This is the saga of Hugh Loebner and his search for an intelligent bot has almost everything: Sex, lawsuits and feuding computer scientists. There’s only one thing missing: Smart machines. Read the first part and the second part at Salon.com.
Artificial… Stupidity, Parts 1 and 2
2003-02-28 Geek stuff 10 Comments
Very funny article. It’s entertaining to see the infighting and disagreements in the AI community. One interesting point that I gathered from the article is that it is very difficult to formulate a specific test that proclaims that AI has “arrived”. Specificially, how the turing test attempts to show that computers can “trick” a human into believing that it can understand.
My thoughts are that mimicry probably won’t culminate until a very large database of human information can be used that combines intelligent natural language parsing with querying the database to simulate a “real” conversation. The challenge will really be how to get all that data structured for use, much like how the brain can store the things that we’ve learned. But it seems like the most successful progress involves a “teacher” of the machine on how to respond and interact much like humans do. The article really illustrates that we are in the stone ages of the field. Interesting read though.
“My thoughts are that mimicry probably won’t culminate until a very large database of human information can be used that combines intelligent natural language parsing with querying the database to simulate a “real” conversation.”
You know, I’ve thought of this too but is intelligence finite? The answer is most definetly no, so some database of info would be infinitely expanding, and I don’t think that would help in making a computer intelligent.
And even then, there is a differnence between intelligence and developing a program that fools its user into thinking that it is intelligent. This, in my opinion, is not intelligence and not very interesting. But, languages are ambiguous, and it is impossibly difficult for a computer to figure out its meaning, especially considering how much language changes over time.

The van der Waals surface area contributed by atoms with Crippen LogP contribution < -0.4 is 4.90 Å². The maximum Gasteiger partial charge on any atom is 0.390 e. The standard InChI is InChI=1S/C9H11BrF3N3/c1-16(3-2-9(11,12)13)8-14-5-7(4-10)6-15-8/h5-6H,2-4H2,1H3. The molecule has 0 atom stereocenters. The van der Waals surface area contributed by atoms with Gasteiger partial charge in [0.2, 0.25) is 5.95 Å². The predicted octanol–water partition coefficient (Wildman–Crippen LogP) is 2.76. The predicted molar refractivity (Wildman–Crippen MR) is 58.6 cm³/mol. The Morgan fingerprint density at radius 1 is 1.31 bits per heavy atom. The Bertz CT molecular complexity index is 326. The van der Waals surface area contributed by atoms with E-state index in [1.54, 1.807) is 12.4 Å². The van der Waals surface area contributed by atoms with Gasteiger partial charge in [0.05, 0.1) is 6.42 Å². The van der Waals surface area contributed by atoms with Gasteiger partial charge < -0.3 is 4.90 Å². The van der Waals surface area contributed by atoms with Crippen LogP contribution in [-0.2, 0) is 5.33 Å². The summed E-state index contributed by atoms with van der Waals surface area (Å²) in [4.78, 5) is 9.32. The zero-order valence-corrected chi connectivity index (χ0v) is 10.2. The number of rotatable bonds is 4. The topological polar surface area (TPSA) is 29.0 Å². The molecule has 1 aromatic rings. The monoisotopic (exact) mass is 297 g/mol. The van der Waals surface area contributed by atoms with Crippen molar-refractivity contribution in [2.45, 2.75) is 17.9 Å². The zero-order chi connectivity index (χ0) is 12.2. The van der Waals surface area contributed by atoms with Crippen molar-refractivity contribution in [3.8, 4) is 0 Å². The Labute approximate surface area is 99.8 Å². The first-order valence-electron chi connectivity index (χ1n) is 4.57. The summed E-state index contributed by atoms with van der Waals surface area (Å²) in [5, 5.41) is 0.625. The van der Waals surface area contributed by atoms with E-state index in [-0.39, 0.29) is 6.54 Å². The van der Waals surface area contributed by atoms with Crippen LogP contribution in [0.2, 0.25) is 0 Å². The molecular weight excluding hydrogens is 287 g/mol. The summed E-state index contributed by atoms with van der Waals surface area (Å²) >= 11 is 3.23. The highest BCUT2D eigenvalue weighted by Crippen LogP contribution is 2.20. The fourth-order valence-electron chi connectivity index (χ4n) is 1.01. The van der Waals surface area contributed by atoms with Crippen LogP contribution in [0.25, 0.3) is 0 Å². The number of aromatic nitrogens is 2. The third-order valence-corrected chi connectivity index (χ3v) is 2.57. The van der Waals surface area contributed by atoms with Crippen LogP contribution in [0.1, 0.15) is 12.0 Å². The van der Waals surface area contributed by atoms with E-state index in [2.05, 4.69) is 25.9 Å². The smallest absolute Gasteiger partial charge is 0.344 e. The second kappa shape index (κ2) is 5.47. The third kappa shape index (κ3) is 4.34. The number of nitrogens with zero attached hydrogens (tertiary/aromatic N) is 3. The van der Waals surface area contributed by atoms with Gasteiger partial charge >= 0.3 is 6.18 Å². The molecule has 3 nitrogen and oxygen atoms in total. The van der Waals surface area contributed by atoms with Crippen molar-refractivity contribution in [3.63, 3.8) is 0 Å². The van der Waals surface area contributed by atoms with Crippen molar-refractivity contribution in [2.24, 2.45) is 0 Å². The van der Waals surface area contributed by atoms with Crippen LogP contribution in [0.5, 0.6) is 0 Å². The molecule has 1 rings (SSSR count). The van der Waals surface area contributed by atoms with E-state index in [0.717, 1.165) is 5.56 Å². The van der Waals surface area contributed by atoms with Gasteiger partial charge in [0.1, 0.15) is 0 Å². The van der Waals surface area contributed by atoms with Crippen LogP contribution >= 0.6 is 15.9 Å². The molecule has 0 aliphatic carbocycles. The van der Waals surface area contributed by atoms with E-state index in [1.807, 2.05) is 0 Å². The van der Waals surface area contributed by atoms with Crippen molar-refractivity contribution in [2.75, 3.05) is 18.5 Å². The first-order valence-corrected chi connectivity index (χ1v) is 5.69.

I begin to wonder if we will ever reach a time when a computer can be considered intelligent, whatever way that is actually determined is hard to figure out. Lots of applications inplement certain intelligence, but the intelligence is vastly limited to some specific task.
However, I do believe that Turing’s work is important for scientists to understand and consider.
This has always bothered me. People are trying to code AI. No matter how hard they try they will fail. Brains are not digital yes no machines. There is no hardware that thinks like our brains. Before you can code your AI you need to have something for it to run on that will process things like brains do. You simple cannot take something that works on “yes/no”, “on/off”, and get it to handle a “maybe”. We have the blueprints in our head on how to do it, we just need to figure out how to read them and build it.
Sice we are covering this, many of you may remember a famous early attempt at AI called “Eliza”.
From the page: Eliza is “a famous program that simulates a Rogerian psychoanalyst by taking excerpts from the subject’s comments and posing questions back to the subject”
This guy used applescripts to get it to answer AOL IM’s and posted the results on this webpage. Some of the results are funny.
This page: http://www.a-i.com looks like an interesting project in the field of AI. I really look forward to the results of this one.
This has always bothered me. People are trying to code AI.
I think you have misunderstood the word AI, it doesn’t mean “to code a human brain”.
An example of AI can be to teach a team of robots to do dangerous mining or forrest work: how they should cooperate to maximize efficiency, how to recognize and respond to obstacles etc… This has nothing to do with the pseudo-AI crap like Eliza.
“””You simple cannot take something that works on “yes/no”, “on/off”, and get it to handle a “maybe”.”””
Ever hear of fuzzy logic? Or fuzzy set theory?
“You simple cannot take something that works on “yes/no”, “on/off”, and get it to handle a “maybe”.”
Maybe. Maybe not. The fundemental nodes in our neural net are binary.
A very good book to read is “The Cambridge Quintet”.
http://www.theregister.co.uk/content/6/21414.html is worth a read. Infact, search The Register for “Hawking”. Seems they have quite an expert in this kind of thing from T. C. Greene 😉
“Ever hear of fuzzy logic? ”
Yep…my cats use it every day